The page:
According to the market research company ComScore,
) Maps had 81 million mobile users in September of 2012, with as
many as 35 million of them accessing the maps app via an
) iPhone. This was right around the time that Apple launched its
own, buggy Apple Maps. The app was so bad and filled with
that Scott Forstall, Senior of Vice President of iOS Software at
the company, quit after pressure he faced for refusing to sign an
apology. Instead, CEO Tim Cook made a public apology for the app's
initial failings. Later, Richard Williamson, the head of the Apple
Maps team, was fired.
Now, it appears the tables have turned: According to a
from ComScore, 35 million iPhone owners used Apple Maps during
September 2013 while only 6.3 million iOS users still used Google
Maps. In September 2013, Google Maps was the preferred map app of
58.7 million Android and Apple users, down from 81 million just one
year ago. This represents a shift from 78% of all Android and iOS
users on Google Maps to 43% in only one year. This loss of 22.3
million total users of mobile Google Maps is primarily an effect of
iOS users sticking with the app native to their iPhones, even after
last year's disastrous rollout.
parody of a famous cover of
The New Yorker
, lampooning how inaccurate Apple Maps was.
ComScore's report found that Apple users generally have more
interaction with maps than Android users, with 9.7 million iPhones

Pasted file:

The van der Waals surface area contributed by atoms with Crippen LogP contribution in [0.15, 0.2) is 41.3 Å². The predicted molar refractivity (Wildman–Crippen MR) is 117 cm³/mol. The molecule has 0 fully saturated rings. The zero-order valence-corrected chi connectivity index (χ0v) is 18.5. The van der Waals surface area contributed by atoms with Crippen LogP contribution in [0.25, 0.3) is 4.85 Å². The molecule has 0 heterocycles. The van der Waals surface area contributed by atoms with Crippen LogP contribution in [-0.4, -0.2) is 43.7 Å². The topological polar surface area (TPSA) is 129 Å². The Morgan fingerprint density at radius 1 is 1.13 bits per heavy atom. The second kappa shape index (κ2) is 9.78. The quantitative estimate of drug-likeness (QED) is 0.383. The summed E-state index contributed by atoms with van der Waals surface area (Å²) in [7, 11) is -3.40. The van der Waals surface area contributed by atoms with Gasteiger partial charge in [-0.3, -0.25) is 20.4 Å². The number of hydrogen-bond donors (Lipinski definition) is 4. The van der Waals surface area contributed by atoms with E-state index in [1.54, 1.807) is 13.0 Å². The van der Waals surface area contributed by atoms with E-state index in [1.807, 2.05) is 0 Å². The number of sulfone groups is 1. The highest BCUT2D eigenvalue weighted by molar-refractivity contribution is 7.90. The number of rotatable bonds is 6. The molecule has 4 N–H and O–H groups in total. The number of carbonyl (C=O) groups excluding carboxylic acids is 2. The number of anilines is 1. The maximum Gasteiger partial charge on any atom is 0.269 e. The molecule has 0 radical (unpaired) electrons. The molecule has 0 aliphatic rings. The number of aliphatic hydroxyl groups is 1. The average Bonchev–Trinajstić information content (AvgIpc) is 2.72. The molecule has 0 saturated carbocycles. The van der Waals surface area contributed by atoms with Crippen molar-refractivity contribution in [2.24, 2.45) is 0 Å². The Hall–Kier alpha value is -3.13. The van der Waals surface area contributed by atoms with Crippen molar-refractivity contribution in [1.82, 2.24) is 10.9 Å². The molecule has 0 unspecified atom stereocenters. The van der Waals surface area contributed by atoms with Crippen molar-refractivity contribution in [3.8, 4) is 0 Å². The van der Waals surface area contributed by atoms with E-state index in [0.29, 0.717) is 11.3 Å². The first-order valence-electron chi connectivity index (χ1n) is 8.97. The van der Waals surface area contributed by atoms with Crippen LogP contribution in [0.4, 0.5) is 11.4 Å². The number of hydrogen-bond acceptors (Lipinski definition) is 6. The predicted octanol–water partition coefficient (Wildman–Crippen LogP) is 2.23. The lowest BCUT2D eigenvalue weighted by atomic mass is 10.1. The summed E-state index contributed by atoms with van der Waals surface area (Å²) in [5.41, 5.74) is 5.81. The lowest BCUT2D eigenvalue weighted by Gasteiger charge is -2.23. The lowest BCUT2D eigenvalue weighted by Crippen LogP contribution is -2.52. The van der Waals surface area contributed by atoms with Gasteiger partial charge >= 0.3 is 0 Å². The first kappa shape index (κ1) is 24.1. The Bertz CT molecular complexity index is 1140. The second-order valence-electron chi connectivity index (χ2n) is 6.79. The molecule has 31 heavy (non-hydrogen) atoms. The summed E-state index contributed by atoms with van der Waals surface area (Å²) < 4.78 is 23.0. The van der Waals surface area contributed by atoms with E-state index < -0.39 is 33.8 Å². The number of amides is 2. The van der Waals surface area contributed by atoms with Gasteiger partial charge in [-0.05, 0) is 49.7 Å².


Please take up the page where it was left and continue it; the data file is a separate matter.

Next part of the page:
accessing Apple Maps every day, compared to the 7.2 million that
access Google Maps for Android. iOS users spend 75.5 minutes per
month in mapping apps compared to 56.2 for Android users.
Both companies have invested in acquiring new mapping technology
lately and not surprisingly, Apple leads in this regard as well.
Since July of this year, Apple has acquired three mapping
companies, crowd-sourced location data company Locationary, city
transit guide HopStop.com, and mass transit mapping app Embark, as
well as the indoor location startup WiFiSLAM, which will help users
navigate buildings. Meanwhile, Google has acquired one such
company, Waze, an Israeli GPS-based navigation app that uses
crowd-sourced data to provide travel times and optimized routes.
Because of fixes to Apple's once bug-ridden Apple Maps, aggressive
acquisitions, and innovations such as
, which gives users a compelling visualization to pair with their
navigation needs, Apple's map app has taken about 80% of Google
Maps' iOS traffic in just one year. Granted, Google Maps is still
the leader by volume, since Android is the world's most-used mobile
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Editor's Note: This story was ammended to reflect that Scott
Forstall was not fired, but quit the company.